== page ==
Price v. Georgia

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Justia Opinion Summary

Appellant George Edward Price was convicted of malice murder in connection with the shooting death of his estranged wife, Jackie Price. Appellant argued on appeal: (1) his statement to law enforcement should have been excluded at trial; (2) that the trial court failed to consider his motion for new trial on the “general grounds;” and (3) that trial counsel was ineffective. Finding no error, the Georgia Supreme Court affirmed.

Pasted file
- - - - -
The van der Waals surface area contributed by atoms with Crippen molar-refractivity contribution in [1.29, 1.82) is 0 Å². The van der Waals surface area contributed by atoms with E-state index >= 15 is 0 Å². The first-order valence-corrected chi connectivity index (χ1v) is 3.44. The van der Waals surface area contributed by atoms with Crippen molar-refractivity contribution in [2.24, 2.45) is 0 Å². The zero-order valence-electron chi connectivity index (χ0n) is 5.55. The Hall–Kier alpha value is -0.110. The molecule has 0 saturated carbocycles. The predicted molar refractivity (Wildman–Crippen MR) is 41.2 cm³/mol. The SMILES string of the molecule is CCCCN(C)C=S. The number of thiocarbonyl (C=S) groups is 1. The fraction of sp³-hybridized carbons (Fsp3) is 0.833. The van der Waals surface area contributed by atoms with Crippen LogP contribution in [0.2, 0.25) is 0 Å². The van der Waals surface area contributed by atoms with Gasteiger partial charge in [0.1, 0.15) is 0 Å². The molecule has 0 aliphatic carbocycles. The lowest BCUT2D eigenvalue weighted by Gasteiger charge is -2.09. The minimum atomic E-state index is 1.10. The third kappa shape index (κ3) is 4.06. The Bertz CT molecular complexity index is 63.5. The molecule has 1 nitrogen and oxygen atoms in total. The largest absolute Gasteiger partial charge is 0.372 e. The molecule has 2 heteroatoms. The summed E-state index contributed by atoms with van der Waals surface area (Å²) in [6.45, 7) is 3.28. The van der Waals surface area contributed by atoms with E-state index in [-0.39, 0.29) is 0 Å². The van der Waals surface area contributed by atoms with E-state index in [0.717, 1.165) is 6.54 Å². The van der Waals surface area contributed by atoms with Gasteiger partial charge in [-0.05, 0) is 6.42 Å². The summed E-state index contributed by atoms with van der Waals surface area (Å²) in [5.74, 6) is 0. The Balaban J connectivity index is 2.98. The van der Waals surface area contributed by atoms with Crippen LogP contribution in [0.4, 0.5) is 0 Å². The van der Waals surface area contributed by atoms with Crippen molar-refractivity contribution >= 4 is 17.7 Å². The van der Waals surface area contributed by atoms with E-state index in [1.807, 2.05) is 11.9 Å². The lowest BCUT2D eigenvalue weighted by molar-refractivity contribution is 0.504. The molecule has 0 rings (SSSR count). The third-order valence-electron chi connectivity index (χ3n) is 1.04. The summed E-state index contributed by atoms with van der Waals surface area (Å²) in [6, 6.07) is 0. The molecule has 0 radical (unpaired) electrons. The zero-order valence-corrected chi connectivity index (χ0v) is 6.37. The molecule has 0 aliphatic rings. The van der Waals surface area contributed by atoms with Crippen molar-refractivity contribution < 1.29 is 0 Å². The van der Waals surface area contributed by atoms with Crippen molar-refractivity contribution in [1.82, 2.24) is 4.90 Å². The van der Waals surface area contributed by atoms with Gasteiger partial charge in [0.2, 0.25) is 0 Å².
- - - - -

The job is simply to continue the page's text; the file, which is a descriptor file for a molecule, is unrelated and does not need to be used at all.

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In the Supreme Court of Georgia Decided: March 4, 2019 S18A1491. PRICE v. THE STATE. Benham, Justice. Appellant George Edward Price was convicted of malice murder in connection with the shooting death of his estranged wife, Jackie Price. Appellant now contends that his statement to law enforcement should have been excluded at trial, that the trial court failed to consider his motion for new trial on the “general grounds,” and that trial counsel was ineffective. Finding no error, we affirm.1 Viewing the record in a light most favorable to the verdicts, the evidence adduced at trial established as follows. At the time of the murder, Appellant and 1 In September 2010, a Morgan County grand jury indicted Appellant for the offenses of murder and felony murder predicated on aggravated assault with a deadly weapon. Following a jury trial conducted June 27-30, 2011, Appellant was found guilty on both counts, and, on June 30, 2011, Appellant was sentenced to life in prison without the possibility of parole for malice murder; the felony murder conviction was vacated by operation of law. Appellant filed a timely motion for new trial on July 21, 2011, which was later amended on May 23, 2018. Appellant’s amended motion for new trial was heard and denied on May 23, 2018. Appellant filed his notice of appeal on June 11, 2018; this case was docketed to the August 2018 term of this Court and was submitted for a decision on the briefs. the victim had been married for approximately fifteen years but were recently separated, with the victim living at the Morgan County residence of her friend Virginia Blanton. The jury learned that, though the couple had separated before, Jackie had become set on divorcing and had informed Appellant of her decision in a phone call on the evening before the murder. On the day of the murder, Blanton left the residence at approximately 11:20 a.m., while Jackie remained in bed because she reportedly felt unwell. Shortly thereafter, Appellant’s conspicuously large, red van was observed in the area by neighbors who were familiar with both Appellant and his vehicle. Later that afternoon, a child stopped by the Blanton residence for a snack and discovered Jackie on the floor in a pool of blood. The jury heard testimony that, at the time her body was discovered, the victim had been dead for “quite some time” and, further, that the residence bore no signs of forced entry, burglary, or struggle. The medical examiner testified that the victim had died as a result of gunshot wounds and that the manner of death was homicide. Appellant was subsequently questioned by law enforcement. After initially giving various vague and inconsistent accounts of the day, he ultimately admitted that he had shot his estranged wife when he visited her to discuss their 2 marriage. Appellant accurately described details of the murder scene – including the victim’s clothing, her location in the residence, and the number of times she had been shot – and his hands tested positive for gunshot residue. 1. Though not raised by Appellant as error, in accordance with this Court’s standard practice in appeals of murder cases, we have reviewed the record and find that the evidence, as summarized above, was sufficient to enable a rational trier of fact to find Appellant guilty beyond a reasonable doubt of murder. Jackson v. Virginia, 443 U. S. 307 (99 SCt 2781, 61 LE2d 560) (1979). 2. Appellant first contends that his statement to law enforcement was involuntary under Georgia law and, consequently, inadmissible. Specifically, Appellant complains that an investigator suggested that she was going to personally discuss the case with “the judge,” that Appellant would not see the “light of day,” and, further, that Appellant’s hands had tested positive for gunshot residue even though the results of that test were not yet available. These arguments are without merit. The relevant statutory provision concerning confessions, as it existed at the time of Appellant’s trial, provided that, “[t]o make a confession admissible, it must have been made voluntarily, without being induced by another by the 3 slightest hope of benefit or remotest fear of injury.” See former OCGA § 24-350 (2011). This Court has consistently interpreted the phrase “slightest hope of benefit” not in the colloquial sense, but as it is understood in the context within the statute, focusing “on promises related to reduced criminal punishment – a shorter sentence, lesser charges, or no charges at all.” Brown v. State, 290 Ga. 865, 868-869 (725 SE2d 320) (2012). See also State v. Chulpayev, 296 Ga. 764 (2) (770 SE2d 808) (2015). However, a statement by law enforcement “not relating to charges or sentences, including a promise regarding release after questioning, has been held to constitute only a ‘collateral benefit,’ as that phrase is used in OCGA § 24-3-51, and even if it induces a confession, it does not require the automatic exclusion of that evidence.” Brown, 290 Ga. at 869. See also former OCGA § 24-3-51 (2011) (“The fact that a confession has been made under a spiritual exhortation, a promise of secrecy, or a promise of collateral benefit shall not exclude it.”).2 As for “remotest fear of injury,” it is “[p]hysical or mental torture . . . that 2 Former OCGA §§ 24-3-50 and 24-3-51 have been carried forward in our new Evidence Code at OCGA §§ 24-8-824 and 24-8-825 without any substantive change. See Brown, 290 Ga. at 868 n.1. 4 prevents a confession from being admissible[.]” See Browner v. State, 296 Ga. 138, 142 (765 SE2d 348) (2014). Further, the employment of trickery or deceit to obtain a confession does not render the resulting statement inadmissible so long as those tactics are not designed to procure an untrue statement and also do not amount to “a slightest hope of benefit or remotest fear of injury.” State v. Ritter, 268 Ga. 108, 110 (485 SE2d 492) (1997); Moore v. State, 230 Ga. 839, 840 (199 SE2d 243) (1973). “Whether a statement was made voluntarily is to be determined by assessing the totality of the circumstances.” Johnson v. State, 295 Ga. 421, 424 (761 SE2d 13) (2014). Though the trial court entered an order with findings of fact and conclusions of law following a Jackson-Denno3 hearing, the relevant facts here arise solely from Appellant’s video-recorded interview with investigators and, thus, are not in dispute. Accordingly, we review this claim de novo. See Brown, 290 Ga. at 865; Vergara v. State, 283 Ga. 175 (657 SE2d 863) (2008). As an initial matter, though Appellant had been advised of his Miranda4 3 See Jackson v. Denno, 378 U.S. 368 (84 SCt 1774, 12 LE2d 908) (1964). 4 See Miranda v. Arizona, 384 U. S. 436 (86 SCt 1602, 16 LE2d 694) (1966). 5 rights numerous times on the day in question (and had executed a written waiver), his interview was non-custodial; the video-recorded statement plainly reflects that both Appellant and law enforcement understood that Appellant was free to leave at anytime during the interview. See, e.g., Heckman v. State, 276 Ga. 141 (1) (576 SE2d 834) (2003). During the course of the interview, investigators implored Appellant to tell the truth and to help himself, which was not improper. See Stinksi v. State, 281 Ga. 783 (2) (a) (642 SE2d 1) (2007). Though an investigator intimated that she would go directly to “the judge” concerning Appellant’s honesty and make a recommendation as to whether Appellant would “get out,” it is permissible “for the police to tell a suspect that the trial judge may consider [his] truthful cooperation with the police.” (Quotation marks and citations omitted.) Id.5 These remarks, which were “framed . . . in terms of what [the investigator] wanted to be able to tell the judge,” did not render the statement involuntary. Baughs v. State, 335 Ga. App. 600, 605 (782 SE2d 494) (2016). The investigator’s vague references to 5 See Wilson v. State, 285 Ga. 244 (675 SE2d 11) (2009) (recognizing that “[a] detective’s statement of opinion as to how a judge and jury might view a suspect’s lack of cooperation does not relate to the charge or sentence facing the suspect”) (quotation marks and citations omitted). 6 Appellant “getting out” is, at most, a possible “collateral benefit” since “no one promised [A]ppellant that he would not be charged with a crime or that he would receive reduced charges, sentencing or punishment if he made incriminating statements.” Woodall v. State, 294 Ga. 624 (4) (754 SE2d 335) (2014). Cf. Brown, 290 Ga. at 869 (no hope of benefit where investigators told defendant he could “go home” after questioning); In the Interest in D.T.. 294 Ga. App. 486 (2) (669 SE2d 471) (2008) (same). With respect to an investigator suggesting during the interview that Appellant would never “see the light of day” if he were not truthful, this, again, was an exhortation to tell the truth, not a promise of a lighter punishment. See Johnson v. State, 295 Ga. 421, 424-425 (761 SE2d 13) (2014) (no hope of benefit where defendant was warned not to lie because the investigator could, among other things, “get up and walk out this door and send [his] a** to the county jail”). Moreover, the remark “amounted to no more than an explanation of the seriousness of [Appellant]’s situation.” Preston v. State, 282 Ga. 210, 212 (647 SE2d 260) (2007). Sosniak v. State, 287 Ga. 279 (1) (C) (695 SE2d 604) (2010) (investigator’s remark that defendant could “get a needle” simply an expression of the seriousness of the situation). Regarding the deception 7 concerning the gunshot residue on Appellant’s hands, there is no indication that this ruse was intended to elicit an untrue confession or that it offered “a slightest hope of benefit or remotest fear of injury.” As such, it, too, was permissible. See Drake v. State, 296 Ga. 286 (3) (766 SE2d 447) (2014) (exaggerations of incriminating evidence and false representations concerning the victim not impermissible during non-custodial interview); Johnson, 295 Ga. at 425 (interrogator’s false claim concerning DNA evidence did not effect voluntariness of statement); Daniel v. State, 285 Ga. 406 (5) (677 SE2d 120) (2009) (deception in interview concerning whether defendant was suspect permissible tactic). Finally, though Appellant was interviewed over the course of approximately six hours, he was offered food and drink, and nothing in the video suggests “excessively lengthy interrogation, physical deprivation, brutality, or other such hallmarks of coercive police activity” that would result in the remotest fear of injury. (Quotation marks and citations omitted.) Drake, 296 Ga. at 290. Accordingly, after examining the totality of the circumstances, the trial court did not err in concluding that Appellant’s statement was voluntary. 8 3. Appellant next claims that the trial court erred by failing to consider his motion for new trial on the “general grounds.” Specifically, he contends that the order denying his motion for new trial does not reflect that the trial court evaluated the credibility of the witnesses and weighed the evidence in deciding whether to exercise its discretion to grant a new trial in its role as the “thirteenth juror.” See White v. State, 293 Ga. 523, 524 (753 SE2d 115) (2013) (“In exercising that discretion, the trial judge must consider some of the things that she cannot when assessing the legal sufficiency of the evidence, including any conflicts in the evidence, the credibility of witnesses, and the weight of the evidence.”). We disagree. The order denying Appellant’s motion for new trial states as follows: “The Defendant’s Motion for New Trial, having regularly come on to be heard before me this day, argument of counsel for the State and the Defendant having been heard and considered, IT IS HEREBY ORDERED AND ADJUDGED that Defendant’s Motion for New Trial is DENIED.” While the order does not specifically reflect that the trial judge exercised its broad discretion as the thirteenth juror, this Court “must presume that the trial judge knew the rule as to the necessity of exercising his discretion, and that he did exercise it.” Martin 9 & Sons v. Bank of Leesburg, 137 Ga. 285, 291 (73 SE2d 387) (1911). As we have explained before, when a trial court enters an order denying a motion for new trial and, “without more, recites that the new trial is refused or denied, this will be taken to mean that [the judge] has in the exercise of his discretion approved the verdict.” Wilder v. State, 193 Ga. 337, 338 (18 SE2d 546) (1942). See also Butts v. State, 297 Ga. 766, 771-772 (778 SE2d 205) (2015). Here, there is nothing to suggest that the trial court did not properly exercise its discretion. “The court did not state the incorrect standard in its order, and nothing in the record indicates that the court was unaware of its responsibility.” (Citations omitted.) Allen v. State, 296 Ga. 738, 741 (770 SE2d 625) (2015). Likewise, “[t]his is not a case where the trial court explicitly declined to consider the credibility of the witnesses in denying the defendant’s motion for new trial on the general grounds” or where the trial court expressed “its belief that it had no discretion to grant a new trial despite disagreeing with the jury’s verdict.” (Citations omitted.) Butts, 297 Ga. at 772. Accordingly, this claim is without merit. 4. Finally, Appellant contends that trial counsel was ineffective by failing to investigate or present mitigation evidence at sentencing or to make any such 10 argument on his behalf. To succeed on his claim, Appellant bears the heavy burden of showing “both that his counsel performed deficiently and that, but for the deficiency, there is a reasonable probability that the outcome would have been more favorable.” Slaton v. State, 303 Ga. 651, 652 (814 SE2d 344) (2018). See also Strickland v. Washington, 466 U. S. 668, 687, 694 (104 SCt 2052, 80 LE2d 674) (1984). To prove deficient performance, one must show that his attorney performed at trial in an objectively unreasonable way considering all the circumstances and in the light of prevailing professional norms. Courts reviewing ineffectiveness claims must apply a strong presumption that counsel’s conduct fell within the wide range of reasonable professional performance. Thus, decisions regarding trial tactics and strategy may form the basis for an ineffectiveness claim only if they were so patently unreasonable that no competent attorney would have followed such a course. If the defendant fails to satisfy either the “deficient performance” or the “prejudice” prong of the Strickland test, this Court is not required to examine the other. (Citation omitted.) Slaton, 303 Ga. at 652-653. Even if we were to presume that trial counsel acted deficiently by failing to investigate or present mitigation evidence or argument, his claim fails on prejudice grounds. Though Appellant faults trial counsel for failing to conduct a mitigation investigation and speculates that there were “family members” who could have 11 provided mitigation testimony, “he made no proffer [at the hearing on his motion for new trial] as to what a thorough investigation would have uncovered or what the essential witnesses would have said.” Domingues v. State, 277 Ga. 373, 374 (589 SE2d 102) (2003). Indeed, at a motion for new trial hearing, “‘[e]ither the uncalled witness must testify or the defendant must introduce a legally recognized substitute for the uncalled witness’s testimony.’” (Citations omitted.) Crowder v. State, 294 Ga. 167, 169-170 (751 SE2d 334) (2013). Without having made such an evidentiary showing at the hearing, Appellant cannot demonstrate prejudice on his claim that counsel was ineffective. Id. See also Bell v. State, 287 Ga. 670 (697 SE2d 793) (2010) (“Bell did not offer any evidence at the motion for new trial hearing as to whether the witnesses would have testified, offered only speculation as to the possible testimony of one of the witnesses, and did not offer even speculation about the possible testimony of the other witness. He again has shown no prejudice.”). Accordingly, Appellant is not entitled to relief on this claim. Judgment affirmed. All the Justices concur. 12